Character Development : Original Thoughts

Let’s start with a thought experiment: Tony and Katie are having a conversation about politics and Tony says something about how to run a government. Katie responds negatively, “That’s pretty dumb” and attempts to break down what Tony said.

Tony tries to backtrack and says, “Yeah, I don’t really agree with it either. So-and-so said it.” Tony hasn’t demonstrated his own voice.

Often people will share an idea (that someone else said) and they think is good, only to quickly detach from it when others dislike it. What does that say about the individual? Sure, sometimes they might be playing devil’s advocate and trying to help the conversation along, sometimes they don’t mean to appear as taking that standpoint and were purely just saying something they heard, but too often, especially in fiction, is it simply what it appears to be: not having one’s own voice.

A character having their own voice is essential to defining them. Even the most timid, shy, or quiet individuals have original thoughts. Having a voice gets the reader to know and understand the character, for good or for evil, and a solid relationship is formed. Having a character with a blank personality, as in not caring either way or constantly changing their viewpoints, will irritate and frustrate readers. They’re just there. The actions of such a character will be ignored and their words won’t carry any weight, simply because they have no depth or no opinion.

Sometimes it’s good to have a character unsure of which “side” to take, several stories have been successful with that (Harry Potter, Hunger Games, Chronicles of Narnia), but many writers either fail to develop their character in other situations (giving them depth and illustrating opinions they’ve had in the past), or just don’t give them critical thinking skills (blank personality).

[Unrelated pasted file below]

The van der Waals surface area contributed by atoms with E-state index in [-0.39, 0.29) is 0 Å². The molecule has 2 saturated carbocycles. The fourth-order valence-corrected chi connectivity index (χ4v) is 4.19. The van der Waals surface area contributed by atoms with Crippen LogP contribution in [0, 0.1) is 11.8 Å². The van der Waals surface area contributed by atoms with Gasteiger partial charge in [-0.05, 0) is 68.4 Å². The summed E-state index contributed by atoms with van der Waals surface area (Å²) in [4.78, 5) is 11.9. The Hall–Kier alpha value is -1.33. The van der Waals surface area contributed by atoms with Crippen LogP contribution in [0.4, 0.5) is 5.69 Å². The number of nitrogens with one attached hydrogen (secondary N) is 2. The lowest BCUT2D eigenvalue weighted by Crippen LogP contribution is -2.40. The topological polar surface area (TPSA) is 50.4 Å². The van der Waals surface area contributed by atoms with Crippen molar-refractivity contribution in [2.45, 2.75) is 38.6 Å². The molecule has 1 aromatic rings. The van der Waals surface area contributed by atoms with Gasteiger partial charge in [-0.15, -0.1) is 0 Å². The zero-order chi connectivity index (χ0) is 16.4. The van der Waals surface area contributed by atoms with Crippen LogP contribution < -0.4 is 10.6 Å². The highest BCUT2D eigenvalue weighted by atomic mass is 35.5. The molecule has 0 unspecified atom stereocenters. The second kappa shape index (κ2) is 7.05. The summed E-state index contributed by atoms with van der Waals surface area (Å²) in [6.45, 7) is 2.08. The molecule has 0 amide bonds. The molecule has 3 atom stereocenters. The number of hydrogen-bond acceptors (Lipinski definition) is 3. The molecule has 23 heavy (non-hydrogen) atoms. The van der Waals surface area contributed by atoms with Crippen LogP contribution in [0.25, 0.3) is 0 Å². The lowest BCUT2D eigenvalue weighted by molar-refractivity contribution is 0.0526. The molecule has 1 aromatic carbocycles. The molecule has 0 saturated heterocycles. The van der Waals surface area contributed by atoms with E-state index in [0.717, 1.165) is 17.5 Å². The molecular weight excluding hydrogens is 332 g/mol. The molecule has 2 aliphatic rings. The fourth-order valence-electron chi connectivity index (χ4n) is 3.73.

If a character isn’t going to struggle with a heavy decision, weighing pros and cons, examining possible outcomes and consequences, don’t include the big decision in the story.

Another issue I’ve seen, primarily in stories that don’t take place on Earth, is when writers create characters just so they can be quoted.

Example: Main character speaks, “The philosopher Marcus Kampoodle once said, ‘the state of a city is the same as the state of the hearts of those who dwell in it.’ Now that I live in a broken city, I see there’s some truth to it.” (Marcus Kampoodle is never mentioned again.)

This issue isn’t just in books but is present in several forms of storytelling, like movies or videogames (Diablo III being one of the offenders.)

Creating a character for a brief moment of inspiration only to be used by someone else is just bad writing.

  1. Why should I care about Marcus Kampoodle if he is never mentioned again and has never been mentioned prior?
  2. Do I care more about an individual because they quoted someone? Absolutely not. They don’t have any more depth than they already had at that point.*
  3. Would the character be more real, have more personality, if they themselves said what Marcus Kampoodle said? Yes.

*The individual will develop depth as they incorporate the quote further into their lives and apply it.

If you’re going to create a character to just be “quoted” by someone else – stop. Don’t do it. Don’t waste your time thinking of a name and do not waste your readers time by providing cheap and fake character development.

It’s perfectly fine for a character to quote someone if:

  1. The individual being quoted actually plays a major role in the story.
  2. The quote is reflected on and becomes part of the character’s “DNA”.

Breathe life into your characters! Give them original thoughts! Show how they own up to what they say! Don’t leave the profound statements to wispy, half-baked philosophers like Marcus Kampoodle, let your characters be profound. Let them define themselves.

Standing on the shoulders of others means to build on them and use what they’ve provided, not to live in their shadows.

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